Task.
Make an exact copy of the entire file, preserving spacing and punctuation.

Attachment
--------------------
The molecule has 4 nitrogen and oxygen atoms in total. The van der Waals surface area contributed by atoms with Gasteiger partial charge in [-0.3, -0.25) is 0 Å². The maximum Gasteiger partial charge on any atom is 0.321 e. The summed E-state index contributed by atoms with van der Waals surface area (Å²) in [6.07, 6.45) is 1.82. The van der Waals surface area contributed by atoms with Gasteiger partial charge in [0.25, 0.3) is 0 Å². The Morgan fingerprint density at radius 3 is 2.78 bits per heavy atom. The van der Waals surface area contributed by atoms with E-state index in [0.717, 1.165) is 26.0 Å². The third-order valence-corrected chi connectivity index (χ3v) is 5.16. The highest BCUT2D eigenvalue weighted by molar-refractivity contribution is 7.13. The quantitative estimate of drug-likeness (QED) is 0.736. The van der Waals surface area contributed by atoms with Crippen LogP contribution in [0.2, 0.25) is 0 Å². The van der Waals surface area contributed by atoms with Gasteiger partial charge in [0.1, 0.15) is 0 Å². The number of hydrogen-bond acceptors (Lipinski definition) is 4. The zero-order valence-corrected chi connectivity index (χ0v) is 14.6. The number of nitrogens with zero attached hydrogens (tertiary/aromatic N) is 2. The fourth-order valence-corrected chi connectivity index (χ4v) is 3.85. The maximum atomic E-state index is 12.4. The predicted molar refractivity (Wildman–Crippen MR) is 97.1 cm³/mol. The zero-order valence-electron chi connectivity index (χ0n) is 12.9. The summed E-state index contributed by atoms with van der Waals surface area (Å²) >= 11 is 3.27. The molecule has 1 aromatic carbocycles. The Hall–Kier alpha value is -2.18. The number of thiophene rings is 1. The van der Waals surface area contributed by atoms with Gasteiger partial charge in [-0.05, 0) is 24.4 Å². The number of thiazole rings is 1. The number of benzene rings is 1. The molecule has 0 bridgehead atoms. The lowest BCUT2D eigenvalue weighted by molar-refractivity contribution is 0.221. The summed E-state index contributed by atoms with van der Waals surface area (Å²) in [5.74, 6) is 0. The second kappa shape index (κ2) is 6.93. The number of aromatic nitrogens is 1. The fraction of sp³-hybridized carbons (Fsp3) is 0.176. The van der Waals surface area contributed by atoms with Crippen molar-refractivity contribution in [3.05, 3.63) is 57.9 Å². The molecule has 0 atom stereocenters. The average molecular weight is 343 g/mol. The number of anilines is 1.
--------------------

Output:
The molecule has 4 nitrogen and oxygen atoms in total. The van der Waals surface area contributed by atoms with Gasteiger partial charge in [-0.3, -0.25) is 0 Å². The maximum Gasteiger partial charge on any atom is 0.321 e. The summed E-state index contributed by atoms with van der Waals surface area (Å²) in [6.07, 6.45) is 1.82. The van der Waals surface area contributed by atoms with Gasteiger partial charge in [0.25, 0.3) is 0 Å². The Morgan fingerprint density at radius 3 is 2.78 bits per heavy atom. The van der Waals surface area contributed by atoms with E-state index in [0.717, 1.165) is 26.0 Å². The third-order valence-corrected chi connectivity index (χ3v) is 5.16. The highest BCUT2D eigenvalue weighted by molar-refractivity contribution is 7.13. The quantitative estimate of drug-likeness (QED) is 0.736. The van der Waals surface area contributed by atoms with Crippen LogP contribution in [0.2, 0.25) is 0 Å². The van der Waals surface area contributed by atoms with Gasteiger partial charge in [0.1, 0.15) is 0 Å². The number of hydrogen-bond acceptors (Lipinski definition) is 4. The zero-order valence-corrected chi connectivity index (χ0v) is 14.6. The number of nitrogens with zero attached hydrogens (tertiary/aromatic N) is 2. The fourth-order valence-corrected chi connectivity index (χ4v) is 3.85. The maximum atomic E-state index is 12.4. The predicted molar refractivity (Wildman–Crippen MR) is 97.1 cm³/mol. The zero-order valence-electron chi connectivity index (χ0n) is 12.9. The summed E-state index contributed by atoms with van der Waals surface area (Å²) >= 11 is 3.27. The molecule has 1 aromatic carbocycles. The Hall–Kier alpha value is -2.18. The number of thiophene rings is 1. The van der Waals surface area contributed by atoms with Gasteiger partial charge in [-0.05, 0) is 24.4 Å². The number of thiazole rings is 1. The number of benzene rings is 1. The molecule has 0 bridgehead atoms. The lowest BCUT2D eigenvalue weighted by molar-refractivity contribution is 0.221. The summed E-state index contributed by atoms with van der Waals surface area (Å²) in [5.74, 6) is 0. The second kappa shape index (κ2) is 6.93. The number of aromatic nitrogens is 1. The fraction of sp³-hybridized carbons (Fsp3) is 0.176. The van der Waals surface area contributed by atoms with Crippen molar-refractivity contribution in [3.05, 3.63) is 57.9 Å². The molecule has 0 atom stereocenters. The average molecular weight is 343 g/mol. The number of anilines is 1.